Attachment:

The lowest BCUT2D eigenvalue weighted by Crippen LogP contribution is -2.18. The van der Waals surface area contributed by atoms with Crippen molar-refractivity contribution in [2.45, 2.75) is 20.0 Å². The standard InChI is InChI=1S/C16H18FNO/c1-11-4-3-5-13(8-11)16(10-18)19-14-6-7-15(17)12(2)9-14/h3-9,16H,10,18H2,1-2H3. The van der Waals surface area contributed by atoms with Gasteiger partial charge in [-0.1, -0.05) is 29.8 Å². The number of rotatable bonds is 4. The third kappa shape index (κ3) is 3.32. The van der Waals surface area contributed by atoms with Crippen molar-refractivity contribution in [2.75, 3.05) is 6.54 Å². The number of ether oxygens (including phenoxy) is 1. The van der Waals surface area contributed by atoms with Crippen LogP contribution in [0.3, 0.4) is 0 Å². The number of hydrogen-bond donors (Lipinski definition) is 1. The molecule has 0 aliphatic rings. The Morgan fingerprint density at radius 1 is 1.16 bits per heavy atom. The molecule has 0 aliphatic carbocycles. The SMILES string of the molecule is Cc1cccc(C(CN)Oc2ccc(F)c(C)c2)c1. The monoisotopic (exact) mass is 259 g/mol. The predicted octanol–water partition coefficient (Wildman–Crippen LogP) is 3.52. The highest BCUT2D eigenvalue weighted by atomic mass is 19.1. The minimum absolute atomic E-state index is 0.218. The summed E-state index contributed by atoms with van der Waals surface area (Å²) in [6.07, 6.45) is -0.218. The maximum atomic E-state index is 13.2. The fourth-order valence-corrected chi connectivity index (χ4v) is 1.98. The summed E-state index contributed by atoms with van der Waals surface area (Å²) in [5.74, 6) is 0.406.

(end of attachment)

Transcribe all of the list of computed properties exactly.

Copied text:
The lowest BCUT2D eigenvalue weighted by Crippen LogP contribution is -2.18. The van der Waals surface area contributed by atoms with Crippen molar-refractivity contribution in [2.45, 2.75) is 20.0 Å². The standard InChI is InChI=1S/C16H18FNO/c1-11-4-3-5-13(8-11)16(10-18)19-14-6-7-15(17)12(2)9-14/h3-9,16H,10,18H2,1-2H3. The van der Waals surface area contributed by atoms with Gasteiger partial charge in [-0.1, -0.05) is 29.8 Å². The number of rotatable bonds is 4. The third kappa shape index (κ3) is 3.32. The van der Waals surface area contributed by atoms with Crippen molar-refractivity contribution in [2.75, 3.05) is 6.54 Å². The number of ether oxygens (including phenoxy) is 1. The van der Waals surface area contributed by atoms with Crippen LogP contribution in [0.3, 0.4) is 0 Å². The number of hydrogen-bond donors (Lipinski definition) is 1. The molecule has 0 aliphatic rings. The Morgan fingerprint density at radius 1 is 1.16 bits per heavy atom. The molecule has 0 aliphatic carbocycles. The SMILES string of the molecule is Cc1cccc(C(CN)Oc2ccc(F)c(C)c2)c1. The monoisotopic (exact) mass is 259 g/mol. The predicted octanol–water partition coefficient (Wildman–Crippen LogP) is 3.52. The highest BCUT2D eigenvalue weighted by atomic mass is 19.1. The minimum absolute atomic E-state index is 0.218. The summed E-state index contributed by atoms with van der Waals surface area (Å²) in [6.07, 6.45) is -0.218. The maximum atomic E-state index is 13.2. The fourth-order valence-corrected chi connectivity index (χ4v) is 1.98. The summed E-state index contributed by atoms with van der Waals surface area (Å²) in [5.74, 6) is 0.406.